Re: Run-in and angle test

OK sounds like you guys are says this may be normal... the tank was about

75% full at the time. The Klunk may have stayed at the top (back) of the tank... Hard to tell... a closed off vent would cause this would it... maybe these planes are really configured to take extended periods on a >30 deg nose down run... If you think its something to worry about let me know... otherwise I'll continue to finish off my fine plane trim and ready her for the airfield...

Spent most of the morning running my new GMS .47 in. No problems and its

> running good. One question though... It will run smooth all the way to > vertical... it will run for about 15 sec at about 30 deg down and then quit. > Runs ok at 20 to 25 down, but get past that and its only a matter of time > before it quits...Whats causing that??? I think I remember some posts a > while back but don't recall the answer... I think it may be the fuel tank > vent... based on the level of fuel in the tank, at about 30 down the vent > was covered... or maybe I just flooded the engine because the tank was above > the carb? Anything I can do to fix this problem? Thanks ahead of time > >
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You are probably OK with that. You seldom run that long at full throttle at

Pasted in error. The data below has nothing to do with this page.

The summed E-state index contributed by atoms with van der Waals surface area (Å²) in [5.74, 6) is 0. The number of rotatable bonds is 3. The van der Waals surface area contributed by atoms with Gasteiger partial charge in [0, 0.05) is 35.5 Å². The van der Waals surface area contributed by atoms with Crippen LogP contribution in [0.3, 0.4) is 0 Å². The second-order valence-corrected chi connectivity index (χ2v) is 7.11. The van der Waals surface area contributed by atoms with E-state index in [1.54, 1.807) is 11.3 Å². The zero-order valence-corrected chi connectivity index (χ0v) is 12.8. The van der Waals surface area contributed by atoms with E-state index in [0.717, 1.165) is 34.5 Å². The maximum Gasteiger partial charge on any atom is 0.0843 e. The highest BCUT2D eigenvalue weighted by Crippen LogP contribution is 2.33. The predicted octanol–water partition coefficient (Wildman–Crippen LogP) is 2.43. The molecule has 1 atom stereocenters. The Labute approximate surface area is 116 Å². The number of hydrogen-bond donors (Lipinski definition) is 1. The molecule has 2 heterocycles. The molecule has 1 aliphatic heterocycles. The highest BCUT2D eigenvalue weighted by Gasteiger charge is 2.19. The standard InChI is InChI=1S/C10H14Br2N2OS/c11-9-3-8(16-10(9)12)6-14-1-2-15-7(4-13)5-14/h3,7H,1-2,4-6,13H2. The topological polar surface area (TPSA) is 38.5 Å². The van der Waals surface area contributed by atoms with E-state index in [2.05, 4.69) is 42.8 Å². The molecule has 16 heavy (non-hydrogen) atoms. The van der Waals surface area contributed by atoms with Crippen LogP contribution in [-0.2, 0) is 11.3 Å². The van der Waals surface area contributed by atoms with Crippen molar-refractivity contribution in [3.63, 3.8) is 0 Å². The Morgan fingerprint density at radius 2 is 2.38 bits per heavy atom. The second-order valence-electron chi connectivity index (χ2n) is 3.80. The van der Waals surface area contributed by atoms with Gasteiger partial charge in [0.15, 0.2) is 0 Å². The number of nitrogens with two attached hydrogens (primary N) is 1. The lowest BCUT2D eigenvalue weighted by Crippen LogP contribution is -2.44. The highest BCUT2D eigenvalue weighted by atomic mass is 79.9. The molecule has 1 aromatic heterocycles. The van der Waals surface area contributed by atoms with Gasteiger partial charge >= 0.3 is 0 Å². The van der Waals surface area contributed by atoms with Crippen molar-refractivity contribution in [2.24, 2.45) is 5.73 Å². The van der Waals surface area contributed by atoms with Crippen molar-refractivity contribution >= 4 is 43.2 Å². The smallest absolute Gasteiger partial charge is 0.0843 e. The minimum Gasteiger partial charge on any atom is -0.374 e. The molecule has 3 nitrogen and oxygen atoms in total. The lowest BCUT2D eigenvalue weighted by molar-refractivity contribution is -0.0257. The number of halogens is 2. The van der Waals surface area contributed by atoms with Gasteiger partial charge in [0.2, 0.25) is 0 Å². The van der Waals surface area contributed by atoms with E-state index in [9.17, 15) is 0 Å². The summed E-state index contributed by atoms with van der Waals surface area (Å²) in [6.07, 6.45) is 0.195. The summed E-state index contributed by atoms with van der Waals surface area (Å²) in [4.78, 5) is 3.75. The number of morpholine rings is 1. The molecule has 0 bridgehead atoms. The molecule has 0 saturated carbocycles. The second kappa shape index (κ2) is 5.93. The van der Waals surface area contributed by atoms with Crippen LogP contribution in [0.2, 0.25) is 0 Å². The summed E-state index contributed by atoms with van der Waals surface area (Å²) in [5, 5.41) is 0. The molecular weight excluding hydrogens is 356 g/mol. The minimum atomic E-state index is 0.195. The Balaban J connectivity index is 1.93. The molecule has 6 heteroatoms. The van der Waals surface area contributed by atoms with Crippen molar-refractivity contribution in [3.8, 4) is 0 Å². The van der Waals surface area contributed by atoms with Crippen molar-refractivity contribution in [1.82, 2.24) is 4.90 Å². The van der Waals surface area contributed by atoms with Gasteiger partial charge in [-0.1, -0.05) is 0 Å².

30 deg down! And the fuel is sloshing around quite a bit so it would likely go a lot longer.
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Paul McIntosh

Hi Newbie, As the other guys have said, pointing the plane downwards will uncover the clunk in the tank when the fuel gets low enough and/or the angle gets great enough. When the fuel in the clunk line is used up, the engine will stop. The clunk should *never* fall forward.....doing so will likely kink the fuel line and stop the flow anyway, resulting in the same thing.....engine stopping. A covered vent line won't make any difference......there will be pressure coming from your muffler and will keep the line from filling up anyway.

When you're flying, it's not appropriate to have the throttle wide open when you're on a downline, unless you're aiming for the dirt :-) Just about any engine will maintain fuel in the line for quite a long time at idle, particularly if the clunk is not totally uncovered the whole time. As has been already said, you'd have to be *quite* high to be able to maintain a full throttle, high angle descent for 30 seconds :-)

It normally goes something like this:

Unless you've got a really tight ship which is designed for speed, you just don't do it :-)

Good luck and good flying to you!


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